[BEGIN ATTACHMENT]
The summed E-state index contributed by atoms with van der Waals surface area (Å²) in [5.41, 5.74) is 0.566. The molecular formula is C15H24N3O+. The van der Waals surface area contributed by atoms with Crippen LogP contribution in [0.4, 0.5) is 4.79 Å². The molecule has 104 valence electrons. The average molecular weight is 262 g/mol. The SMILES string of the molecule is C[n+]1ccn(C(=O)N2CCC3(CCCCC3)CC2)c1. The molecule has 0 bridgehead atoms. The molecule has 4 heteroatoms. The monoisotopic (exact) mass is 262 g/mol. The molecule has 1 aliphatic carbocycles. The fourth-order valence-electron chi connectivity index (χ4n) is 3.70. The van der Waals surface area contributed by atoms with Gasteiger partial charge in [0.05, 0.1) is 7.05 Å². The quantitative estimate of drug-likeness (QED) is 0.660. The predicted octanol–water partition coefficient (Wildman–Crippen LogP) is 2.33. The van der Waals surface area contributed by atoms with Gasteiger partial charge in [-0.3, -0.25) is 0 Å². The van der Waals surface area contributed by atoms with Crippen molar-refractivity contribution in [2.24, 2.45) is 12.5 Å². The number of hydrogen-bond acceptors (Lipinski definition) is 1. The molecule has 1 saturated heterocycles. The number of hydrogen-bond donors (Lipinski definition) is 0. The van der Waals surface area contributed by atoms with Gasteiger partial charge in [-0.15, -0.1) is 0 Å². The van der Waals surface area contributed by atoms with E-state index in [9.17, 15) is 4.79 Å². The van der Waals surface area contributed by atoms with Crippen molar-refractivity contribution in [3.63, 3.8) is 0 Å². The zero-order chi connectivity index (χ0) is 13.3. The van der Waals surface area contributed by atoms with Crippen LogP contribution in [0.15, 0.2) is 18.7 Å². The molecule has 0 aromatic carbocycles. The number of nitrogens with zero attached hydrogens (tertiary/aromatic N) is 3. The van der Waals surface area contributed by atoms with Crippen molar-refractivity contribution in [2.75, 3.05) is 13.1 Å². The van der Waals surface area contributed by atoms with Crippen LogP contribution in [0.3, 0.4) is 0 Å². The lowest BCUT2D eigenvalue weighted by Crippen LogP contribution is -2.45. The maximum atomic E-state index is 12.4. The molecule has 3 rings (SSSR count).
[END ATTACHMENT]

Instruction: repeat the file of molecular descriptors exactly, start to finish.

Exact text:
The summed E-state index contributed by atoms with van der Waals surface area (Å²) in [5.41, 5.74) is 0.566. The molecular formula is C15H24N3O+. The van der Waals surface area contributed by atoms with Crippen LogP contribution in [0.4, 0.5) is 4.79 Å². The molecule has 104 valence electrons. The average molecular weight is 262 g/mol. The SMILES string of the molecule is C[n+]1ccn(C(=O)N2CCC3(CCCCC3)CC2)c1. The molecule has 0 bridgehead atoms. The molecule has 4 heteroatoms. The monoisotopic (exact) mass is 262 g/mol. The molecule has 1 aliphatic carbocycles. The fourth-order valence-electron chi connectivity index (χ4n) is 3.70. The van der Waals surface area contributed by atoms with Gasteiger partial charge in [0.05, 0.1) is 7.05 Å². The quantitative estimate of drug-likeness (QED) is 0.660. The predicted octanol–water partition coefficient (Wildman–Crippen LogP) is 2.33. The van der Waals surface area contributed by atoms with Gasteiger partial charge in [-0.3, -0.25) is 0 Å². The van der Waals surface area contributed by atoms with Crippen molar-refractivity contribution in [2.24, 2.45) is 12.5 Å². The number of hydrogen-bond acceptors (Lipinski definition) is 1. The molecule has 1 saturated heterocycles. The number of hydrogen-bond donors (Lipinski definition) is 0. The van der Waals surface area contributed by atoms with Gasteiger partial charge in [-0.15, -0.1) is 0 Å². The van der Waals surface area contributed by atoms with E-state index in [9.17, 15) is 4.79 Å². The van der Waals surface area contributed by atoms with Crippen molar-refractivity contribution in [3.63, 3.8) is 0 Å². The zero-order chi connectivity index (χ0) is 13.3. The van der Waals surface area contributed by atoms with Crippen LogP contribution in [0.15, 0.2) is 18.7 Å². The molecule has 0 aromatic carbocycles. The number of nitrogens with zero attached hydrogens (tertiary/aromatic N) is 3. The van der Waals surface area contributed by atoms with Crippen molar-refractivity contribution in [2.75, 3.05) is 13.1 Å². The van der Waals surface area contributed by atoms with Crippen LogP contribution in [0.3, 0.4) is 0 Å². The lowest BCUT2D eigenvalue weighted by Crippen LogP contribution is -2.45. The maximum atomic E-state index is 12.4. The molecule has 3 rings (SSSR count).